VLAD DUTHIERS: So it's been a summer of extreme weather from devastating wildfires to flooding. Explain the link to global warming.
BERARDELLI: So you heat the atmosphere, there's more energy in the system. It's kind of like storm steroids. Everything is magnified. Everything is intensified. The pacific northwest heat wave should not have happened. Meteorologists and climate scientists didn't think it was quite possible to get that hot, but yet it did. So the impossible is becoming, not only possible, but probable. It's causing fires across the west. We've seen two towns burn down already across the west, one in Canada, one in California. The floods in Europe were, you know, unprecedented for generations.
DOKOUPIL: It's hard to link any particular weather event to climate change, but climate change makes each event more likely. It adds cards to the deck. When they flip over, they're worse and worse and worse.
BERARDELLI: Exactly, and it's getting worse and that's accelerating. We're seeing this all over the globe and this is the exact time to be talking about it because this is the worst period of extreme weather I have ever seen in my career.
JERICKA DUNCAN: So what are some of those changes that we as a nation, as a world should be doing so that in five years or ten years we're not having the same conversation?
BERARDELLI: So, here's the good news. We know what's causing this. We know the cure. We have the climate cure. We just have to be willing to take that cure. And what we can do is we need to transition as fast as we can away from the burning of fossil fuels, because that is the only solution, and move towards clean energy. Wind and solar is now as inexpensive and in some cases more inexpensive than fossil fuels. So economically it's a good thing. Also, by the way, the side effect is less pollution. That's great for our children. And then the third one is it's an injection into our economy because in order to combat climate change, everything needs to change. Millions of jobs will be created and report after report, study after study shows that. So we have time to reverse many of the impacts of climate change and we ought to do it for our children. My wife and I are about to bring a little girl into this world in a couple of months and I am concerned about her future.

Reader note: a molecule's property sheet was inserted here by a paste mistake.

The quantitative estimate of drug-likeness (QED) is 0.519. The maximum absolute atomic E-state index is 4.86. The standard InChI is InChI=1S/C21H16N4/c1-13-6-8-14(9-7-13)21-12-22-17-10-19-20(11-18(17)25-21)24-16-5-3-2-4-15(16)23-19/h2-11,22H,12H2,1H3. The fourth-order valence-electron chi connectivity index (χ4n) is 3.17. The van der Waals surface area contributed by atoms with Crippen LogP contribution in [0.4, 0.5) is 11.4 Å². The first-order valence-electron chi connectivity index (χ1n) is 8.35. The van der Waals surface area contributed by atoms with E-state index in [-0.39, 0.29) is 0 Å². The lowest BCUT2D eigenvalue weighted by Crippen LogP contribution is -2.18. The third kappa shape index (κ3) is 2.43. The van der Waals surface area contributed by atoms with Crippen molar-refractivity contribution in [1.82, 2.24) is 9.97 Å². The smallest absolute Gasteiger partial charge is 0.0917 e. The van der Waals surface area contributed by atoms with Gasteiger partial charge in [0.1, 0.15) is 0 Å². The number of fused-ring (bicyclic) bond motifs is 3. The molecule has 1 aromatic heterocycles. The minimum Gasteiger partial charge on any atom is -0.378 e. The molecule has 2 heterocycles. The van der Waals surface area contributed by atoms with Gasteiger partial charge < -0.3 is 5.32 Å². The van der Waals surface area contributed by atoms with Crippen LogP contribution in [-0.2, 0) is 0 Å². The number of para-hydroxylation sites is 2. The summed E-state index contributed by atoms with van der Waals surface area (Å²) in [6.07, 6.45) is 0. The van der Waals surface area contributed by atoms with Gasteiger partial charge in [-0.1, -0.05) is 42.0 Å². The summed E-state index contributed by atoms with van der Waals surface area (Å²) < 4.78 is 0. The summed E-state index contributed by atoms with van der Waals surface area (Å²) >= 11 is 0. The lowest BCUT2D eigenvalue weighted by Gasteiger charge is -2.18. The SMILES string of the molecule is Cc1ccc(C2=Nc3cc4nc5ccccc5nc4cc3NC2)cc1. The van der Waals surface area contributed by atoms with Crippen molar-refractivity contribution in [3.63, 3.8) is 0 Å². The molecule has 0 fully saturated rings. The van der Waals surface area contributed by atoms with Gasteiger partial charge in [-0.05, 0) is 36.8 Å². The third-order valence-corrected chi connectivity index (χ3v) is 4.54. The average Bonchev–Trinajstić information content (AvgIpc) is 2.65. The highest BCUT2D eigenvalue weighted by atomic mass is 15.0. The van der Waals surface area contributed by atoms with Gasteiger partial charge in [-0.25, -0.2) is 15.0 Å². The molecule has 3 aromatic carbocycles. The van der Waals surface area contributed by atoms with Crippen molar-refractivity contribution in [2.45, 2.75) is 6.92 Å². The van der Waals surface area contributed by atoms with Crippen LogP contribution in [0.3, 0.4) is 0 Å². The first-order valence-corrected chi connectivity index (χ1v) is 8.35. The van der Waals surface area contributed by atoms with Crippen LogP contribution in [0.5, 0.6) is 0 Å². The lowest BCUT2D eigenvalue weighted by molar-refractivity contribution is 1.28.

DUTHIERS: So what are scientists most concerned about right now today?
BERARDELLI: So one of the things is the breakdown of the AMOC, which is the gulfstream system. I'm going to walk over to that wall and show you an animation of how this works. So a report just came out a couple of days ago. Now, hundreds -- just a few years ago we thought it would be hundreds of years before the collapse of the AMOC, which is right here, which is the gulfstream system. The gulfstream system transports heat from the equator northward. About 20 percent of the heat on Earth is transported through this mechanism, so you can imagine if it starts to slow or it collapses, it's a big problem. Greenland is melting. Because Greenland is melting, it's pushing all this fresh water into the north Atlantic. That's disrupting the circulation. It has been slowing considerably since 1950. Now the latest reports say it may not be hundreds of years before this collapses, it could be before that. It could be decades. It could be in our lifetime. The IPCC: says there's only a medium chance it will not collapse. Well, this was the premise of the movie Day After Tomorrow, just to give you an idea. Now, it's not going to look like that.
DUTHIERS: I was going to say, that's really scary.
BERARDELLI: But science fiction was based on that possibility.
DUNCAN: All right. Well, let's stay cautiously optimistic, but thank you for bringing us that, Jeff. We'll be right back.
BERARDELLI: I hate to be the grim reaper.